random thoughts on this & that

Sorry, not a very descriptive title, is it?

I’m feeling slightly less ambivalent about getting involved with ALA than I did a year ago. Mainly, that is because if the awesome LITA people I meet at Annual in June. Despite that, it still took me until yesterday to remember that I needed to renew my lapsed membership. Whoops.

I ended up deciding to join LITA, and since my professional focus currently resides with the Serials Section of ALCTS, I ended up dropping ACRL. Even so, my membership cost more than $200. For one year. Yeouch. The sad thing is that I’m not sure I’ll have much energy left to get my $200 worth out of it. We’ll see.

This leads me to a question I have been pondering for a bit. I’ve been thinking about my career and where I’d like to eventually end up, and I’m thinking more and more that I want to be in a smaller university or college library where the emphasis is on being librarians and less on being tenure-track faculty. The pros are that I would be able to stop worrying so much about publications and be able to focus on my strengths like being a (freakin’ awesome*) serials & electronic resources librarian and serving in various professional organizations as well as campus committees. The cons are that I probably won’t have as much support for attending conferences and likely the salary scale would be lower.

So, the question I’m pondering is whether ALA is worth being a member of if one cannot participate on committees because one cannot afford to attend all of the conferences?

* Sorry. I don’t know where that came from. Must be the result of reading two years of Questionable Content strips over the past few days.

indie rock hipster

I’ve discovered that the side effect of reading so many QC strips in one sitting is that I now have an odd desire to become an indie rock hipster.

I went on a Questionable Content binge last night and spent two hours reading the archives and trying to get to the point where I became a daily reader almost a year ago. I still have a couple hundred more to go, I think.

I’ve discovered that the side effect of reading so many QC strips in one sitting is that I now have an odd desire to become an indie rock hipster. This is all I have to say to that.


A fun romp through alternate history.

The Eyre Affair by Jasper Fforde

I hadn’t planned on reading another book on my trip, so I had nothing for the return flight. In fact, I have a pile of podcast episodes to catch up on, so I figured I’d listen to them on the way home. However, after my time warp experience with reading on the flight out, I decided to find a book while in the Atlanta airport. Anything that will make the four hour flight to Seattle more tolerable is worth seeking out.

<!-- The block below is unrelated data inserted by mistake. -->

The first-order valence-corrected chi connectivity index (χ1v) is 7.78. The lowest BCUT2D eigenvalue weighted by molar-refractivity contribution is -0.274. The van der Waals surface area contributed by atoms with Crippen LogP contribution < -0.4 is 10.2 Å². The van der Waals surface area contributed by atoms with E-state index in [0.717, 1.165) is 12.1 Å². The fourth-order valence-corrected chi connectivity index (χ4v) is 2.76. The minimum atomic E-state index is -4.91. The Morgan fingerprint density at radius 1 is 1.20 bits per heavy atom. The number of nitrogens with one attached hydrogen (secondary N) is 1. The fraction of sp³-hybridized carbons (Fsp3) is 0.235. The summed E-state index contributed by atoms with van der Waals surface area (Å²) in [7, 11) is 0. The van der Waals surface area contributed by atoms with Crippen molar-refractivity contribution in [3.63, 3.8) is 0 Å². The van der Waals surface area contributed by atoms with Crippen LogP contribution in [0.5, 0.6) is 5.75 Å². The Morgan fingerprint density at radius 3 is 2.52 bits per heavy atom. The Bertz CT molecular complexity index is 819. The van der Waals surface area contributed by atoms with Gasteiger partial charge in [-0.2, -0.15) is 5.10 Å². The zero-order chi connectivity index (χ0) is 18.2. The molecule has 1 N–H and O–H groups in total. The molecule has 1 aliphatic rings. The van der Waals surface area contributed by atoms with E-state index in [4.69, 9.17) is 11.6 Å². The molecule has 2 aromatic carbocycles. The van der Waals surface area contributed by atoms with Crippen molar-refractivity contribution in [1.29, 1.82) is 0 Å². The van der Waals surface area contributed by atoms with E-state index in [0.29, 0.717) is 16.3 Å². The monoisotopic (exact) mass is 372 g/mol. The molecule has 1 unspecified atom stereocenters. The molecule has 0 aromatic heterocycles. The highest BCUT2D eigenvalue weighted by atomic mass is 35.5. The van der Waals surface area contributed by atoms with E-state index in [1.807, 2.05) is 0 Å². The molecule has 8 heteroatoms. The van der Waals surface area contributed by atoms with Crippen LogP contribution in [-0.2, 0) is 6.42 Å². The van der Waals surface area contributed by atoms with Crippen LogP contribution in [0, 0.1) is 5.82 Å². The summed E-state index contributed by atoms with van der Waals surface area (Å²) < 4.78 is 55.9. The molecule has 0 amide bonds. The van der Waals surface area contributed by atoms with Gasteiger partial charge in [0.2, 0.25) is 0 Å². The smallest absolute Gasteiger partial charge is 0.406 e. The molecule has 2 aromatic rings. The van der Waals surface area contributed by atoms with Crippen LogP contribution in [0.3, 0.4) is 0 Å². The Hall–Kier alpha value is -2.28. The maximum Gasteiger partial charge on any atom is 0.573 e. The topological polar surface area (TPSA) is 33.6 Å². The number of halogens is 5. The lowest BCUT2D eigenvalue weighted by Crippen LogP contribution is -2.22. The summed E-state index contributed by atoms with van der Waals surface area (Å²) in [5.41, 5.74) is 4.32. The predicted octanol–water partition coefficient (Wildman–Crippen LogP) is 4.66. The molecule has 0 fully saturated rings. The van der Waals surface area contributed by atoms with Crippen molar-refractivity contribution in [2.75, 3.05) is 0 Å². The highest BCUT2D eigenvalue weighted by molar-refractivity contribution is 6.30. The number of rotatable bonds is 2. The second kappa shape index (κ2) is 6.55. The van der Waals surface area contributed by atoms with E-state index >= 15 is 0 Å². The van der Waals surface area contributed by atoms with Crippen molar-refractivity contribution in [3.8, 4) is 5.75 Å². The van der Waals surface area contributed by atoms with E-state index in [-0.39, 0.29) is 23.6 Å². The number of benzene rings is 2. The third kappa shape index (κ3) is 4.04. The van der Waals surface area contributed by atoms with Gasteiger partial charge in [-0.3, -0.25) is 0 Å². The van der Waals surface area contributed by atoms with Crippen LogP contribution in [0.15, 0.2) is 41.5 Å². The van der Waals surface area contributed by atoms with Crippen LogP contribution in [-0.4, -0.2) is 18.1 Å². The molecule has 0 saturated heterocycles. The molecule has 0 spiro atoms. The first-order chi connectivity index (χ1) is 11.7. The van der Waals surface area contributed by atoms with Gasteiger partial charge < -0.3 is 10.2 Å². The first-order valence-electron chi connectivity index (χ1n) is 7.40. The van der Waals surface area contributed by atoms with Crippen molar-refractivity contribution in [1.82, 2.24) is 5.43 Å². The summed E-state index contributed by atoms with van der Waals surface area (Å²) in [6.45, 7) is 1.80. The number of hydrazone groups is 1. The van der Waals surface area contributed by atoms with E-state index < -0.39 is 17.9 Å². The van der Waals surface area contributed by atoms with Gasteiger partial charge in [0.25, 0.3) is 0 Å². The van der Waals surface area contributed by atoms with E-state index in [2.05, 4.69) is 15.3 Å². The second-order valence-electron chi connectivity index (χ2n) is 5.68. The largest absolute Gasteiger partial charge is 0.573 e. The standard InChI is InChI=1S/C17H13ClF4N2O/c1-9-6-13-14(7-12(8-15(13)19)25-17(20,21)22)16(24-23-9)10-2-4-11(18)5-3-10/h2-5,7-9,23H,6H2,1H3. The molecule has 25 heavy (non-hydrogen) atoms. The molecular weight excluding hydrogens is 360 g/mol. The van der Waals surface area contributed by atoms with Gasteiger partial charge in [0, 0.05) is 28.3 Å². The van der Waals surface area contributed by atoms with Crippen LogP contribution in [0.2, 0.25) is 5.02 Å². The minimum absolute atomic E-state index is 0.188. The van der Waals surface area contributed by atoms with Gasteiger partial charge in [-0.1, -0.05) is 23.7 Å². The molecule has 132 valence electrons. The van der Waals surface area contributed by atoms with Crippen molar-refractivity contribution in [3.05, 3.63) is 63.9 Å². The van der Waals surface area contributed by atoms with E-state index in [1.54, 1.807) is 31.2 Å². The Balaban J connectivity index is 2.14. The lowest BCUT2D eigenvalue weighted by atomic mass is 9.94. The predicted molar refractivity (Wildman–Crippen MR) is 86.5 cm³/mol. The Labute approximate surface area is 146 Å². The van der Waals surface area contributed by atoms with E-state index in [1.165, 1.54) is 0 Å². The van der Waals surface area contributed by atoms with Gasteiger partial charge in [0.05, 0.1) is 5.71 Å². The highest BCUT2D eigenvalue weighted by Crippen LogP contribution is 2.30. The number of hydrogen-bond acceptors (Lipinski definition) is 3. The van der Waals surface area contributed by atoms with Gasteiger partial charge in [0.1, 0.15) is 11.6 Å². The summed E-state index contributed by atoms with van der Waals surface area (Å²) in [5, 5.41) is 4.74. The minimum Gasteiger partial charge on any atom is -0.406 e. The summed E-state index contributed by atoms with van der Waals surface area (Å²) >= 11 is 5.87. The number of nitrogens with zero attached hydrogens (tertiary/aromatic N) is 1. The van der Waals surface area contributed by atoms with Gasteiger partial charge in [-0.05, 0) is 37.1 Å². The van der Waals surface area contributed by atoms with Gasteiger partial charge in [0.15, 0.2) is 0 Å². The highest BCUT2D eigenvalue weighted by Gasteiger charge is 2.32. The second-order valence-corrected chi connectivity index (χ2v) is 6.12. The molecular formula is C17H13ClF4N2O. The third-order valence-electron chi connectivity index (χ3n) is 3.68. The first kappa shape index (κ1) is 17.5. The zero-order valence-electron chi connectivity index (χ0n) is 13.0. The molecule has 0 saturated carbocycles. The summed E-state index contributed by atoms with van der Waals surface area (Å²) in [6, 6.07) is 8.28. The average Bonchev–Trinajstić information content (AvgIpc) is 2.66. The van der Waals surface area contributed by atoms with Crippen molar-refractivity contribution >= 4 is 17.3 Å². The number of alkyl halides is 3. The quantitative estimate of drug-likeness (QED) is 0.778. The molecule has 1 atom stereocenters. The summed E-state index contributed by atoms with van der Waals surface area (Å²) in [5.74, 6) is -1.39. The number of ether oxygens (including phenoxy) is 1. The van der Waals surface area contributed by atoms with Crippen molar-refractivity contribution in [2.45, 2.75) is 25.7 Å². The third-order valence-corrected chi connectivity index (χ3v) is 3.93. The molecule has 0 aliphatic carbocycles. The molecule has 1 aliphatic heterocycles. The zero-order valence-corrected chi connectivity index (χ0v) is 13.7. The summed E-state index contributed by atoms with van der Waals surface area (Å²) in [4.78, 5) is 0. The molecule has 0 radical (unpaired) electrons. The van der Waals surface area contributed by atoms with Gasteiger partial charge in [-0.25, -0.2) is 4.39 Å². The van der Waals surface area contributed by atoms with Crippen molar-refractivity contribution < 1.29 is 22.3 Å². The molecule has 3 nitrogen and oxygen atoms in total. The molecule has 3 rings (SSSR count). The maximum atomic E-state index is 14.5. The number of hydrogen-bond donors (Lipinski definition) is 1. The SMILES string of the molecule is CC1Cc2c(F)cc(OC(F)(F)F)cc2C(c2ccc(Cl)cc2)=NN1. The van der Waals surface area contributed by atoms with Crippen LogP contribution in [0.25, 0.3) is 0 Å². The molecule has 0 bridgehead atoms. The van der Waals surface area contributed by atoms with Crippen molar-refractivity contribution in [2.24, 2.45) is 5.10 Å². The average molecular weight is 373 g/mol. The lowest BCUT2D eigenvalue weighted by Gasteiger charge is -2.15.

I had almost given up in my search when I spotted a Penguin paperback edition of The Eyre Affair by Jasper Fforde. I have a copy of this in hardcover, but I haven’t read it yet. I decided that buying a second copy was better than the torture of sitting bored out of my mind in a cramped space for four hours. After reading it, my only complaint is that it was too short. By the time I finished, I still had an hour and a half to go before we landed. Maybe next time I won’t start reading a half an hour before the boarding process begins.

As for the book itself, I felt a bit ignorant at times. I’ve read Jane Eyre and a handful of the other classics referenced in the story, but often I felt as though something would have more significance if I knew the other works better than I do. Still, quite a fun romp through alternate history!


This fantasy novel with a twist is a great beginning for a new author.

My review of Pat Nelson Childs’ book Orphan’s Quest has been published on Blogcritics.org. This was the first book I have read on a plane in longer than I can remember. For several years, I would drag a book or two along with me when I traveled, but for some reason I was always too distracted to read them. However, this time I was compelled by a deadline, so even before my plane backed out from the gate, I had cracked it open to the first page. Thanks to the 4+ hour flight to Atlanta and the delayed arrival of my connecting flight, I was able to finish it before I arrived at my destination.

I was surprised to realize that as I closed the book, I was wishing that I had waited to read it until the other two were published so that I would not have to wait so long to find out what happens next.

I think I’m going to have to do this reading on the plane thing again. It made the time fly by much faster than anything else I’ve been doing lately. Or maybe it was because I had such a compelling book to read….


This young adult science fiction novel is a delightful read for anyone who enjoys tales of personal growth.

My review of the revised edition of Sylvia Louise Engdahl’s book Journey Between Worlds has been published on Blogcritics.org. I have been meaning to read the book and write the review for some time, but eventually it became one of those things that was easy to procrastinate on. But, this weekend I had other more significant things to procrastinate over, so I read the book instead. Not the best reason to read a book, but as it turns out, I’m very glad I finally read it, because it’s something I think most everyone would find interesting.